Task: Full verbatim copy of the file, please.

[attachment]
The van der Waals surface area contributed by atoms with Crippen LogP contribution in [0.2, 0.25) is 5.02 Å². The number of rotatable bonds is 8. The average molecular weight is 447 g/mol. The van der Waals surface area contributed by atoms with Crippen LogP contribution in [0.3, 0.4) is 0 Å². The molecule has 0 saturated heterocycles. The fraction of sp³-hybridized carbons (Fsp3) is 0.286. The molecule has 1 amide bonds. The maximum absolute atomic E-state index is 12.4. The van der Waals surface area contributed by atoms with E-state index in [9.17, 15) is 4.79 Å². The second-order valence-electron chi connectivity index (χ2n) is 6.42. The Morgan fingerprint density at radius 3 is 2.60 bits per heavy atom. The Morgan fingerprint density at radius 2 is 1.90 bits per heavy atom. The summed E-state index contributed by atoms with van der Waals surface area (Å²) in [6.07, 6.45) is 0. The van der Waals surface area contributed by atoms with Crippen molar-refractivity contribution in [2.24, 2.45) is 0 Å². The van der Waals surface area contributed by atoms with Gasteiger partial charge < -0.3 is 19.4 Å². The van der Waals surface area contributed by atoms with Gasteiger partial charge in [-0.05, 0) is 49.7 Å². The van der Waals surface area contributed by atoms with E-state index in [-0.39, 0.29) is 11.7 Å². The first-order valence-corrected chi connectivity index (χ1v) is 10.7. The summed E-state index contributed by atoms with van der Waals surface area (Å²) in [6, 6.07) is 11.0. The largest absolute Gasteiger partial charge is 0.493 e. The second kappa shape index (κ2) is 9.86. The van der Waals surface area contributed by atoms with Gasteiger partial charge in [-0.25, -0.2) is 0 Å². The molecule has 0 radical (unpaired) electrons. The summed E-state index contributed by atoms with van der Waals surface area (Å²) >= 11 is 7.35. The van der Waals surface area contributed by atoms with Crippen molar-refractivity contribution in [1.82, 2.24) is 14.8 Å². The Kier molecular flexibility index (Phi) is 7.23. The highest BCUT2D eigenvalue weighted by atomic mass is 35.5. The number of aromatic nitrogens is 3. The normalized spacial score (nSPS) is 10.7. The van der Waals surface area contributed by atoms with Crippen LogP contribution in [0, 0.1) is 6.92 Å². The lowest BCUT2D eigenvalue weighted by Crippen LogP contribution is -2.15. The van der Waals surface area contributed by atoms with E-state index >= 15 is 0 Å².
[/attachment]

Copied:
The van der Waals surface area contributed by atoms with Crippen LogP contribution in [0.2, 0.25) is 5.02 Å². The number of rotatable bonds is 8. The average molecular weight is 447 g/mol. The van der Waals surface area contributed by atoms with Crippen LogP contribution in [0.3, 0.4) is 0 Å². The molecule has 0 saturated heterocycles. The fraction of sp³-hybridized carbons (Fsp3) is 0.286. The molecule has 1 amide bonds. The maximum absolute atomic E-state index is 12.4. The van der Waals surface area contributed by atoms with E-state index in [9.17, 15) is 4.79 Å². The second-order valence-electron chi connectivity index (χ2n) is 6.42. The Morgan fingerprint density at radius 3 is 2.60 bits per heavy atom. The Morgan fingerprint density at radius 2 is 1.90 bits per heavy atom. The summed E-state index contributed by atoms with van der Waals surface area (Å²) in [6.07, 6.45) is 0. The van der Waals surface area contributed by atoms with Crippen molar-refractivity contribution in [2.24, 2.45) is 0 Å². The van der Waals surface area contributed by atoms with Gasteiger partial charge < -0.3 is 19.4 Å². The van der Waals surface area contributed by atoms with Gasteiger partial charge in [-0.05, 0) is 49.7 Å². The van der Waals surface area contributed by atoms with E-state index in [-0.39, 0.29) is 11.7 Å². The first-order valence-corrected chi connectivity index (χ1v) is 10.7. The summed E-state index contributed by atoms with van der Waals surface area (Å²) in [6, 6.07) is 11.0. The largest absolute Gasteiger partial charge is 0.493 e. The second kappa shape index (κ2) is 9.86. The van der Waals surface area contributed by atoms with Gasteiger partial charge in [-0.25, -0.2) is 0 Å². The molecule has 0 radical (unpaired) electrons. The summed E-state index contributed by atoms with van der Waals surface area (Å²) >= 11 is 7.35. The van der Waals surface area contributed by atoms with Crippen molar-refractivity contribution in [1.82, 2.24) is 14.8 Å². The Kier molecular flexibility index (Phi) is 7.23. The highest BCUT2D eigenvalue weighted by atomic mass is 35.5. The number of aromatic nitrogens is 3. The normalized spacial score (nSPS) is 10.7. The van der Waals surface area contributed by atoms with Crippen LogP contribution in [0, 0.1) is 6.92 Å². The lowest BCUT2D eigenvalue weighted by Crippen LogP contribution is -2.15. The van der Waals surface area contributed by atoms with E-state index >= 15 is 0 Å².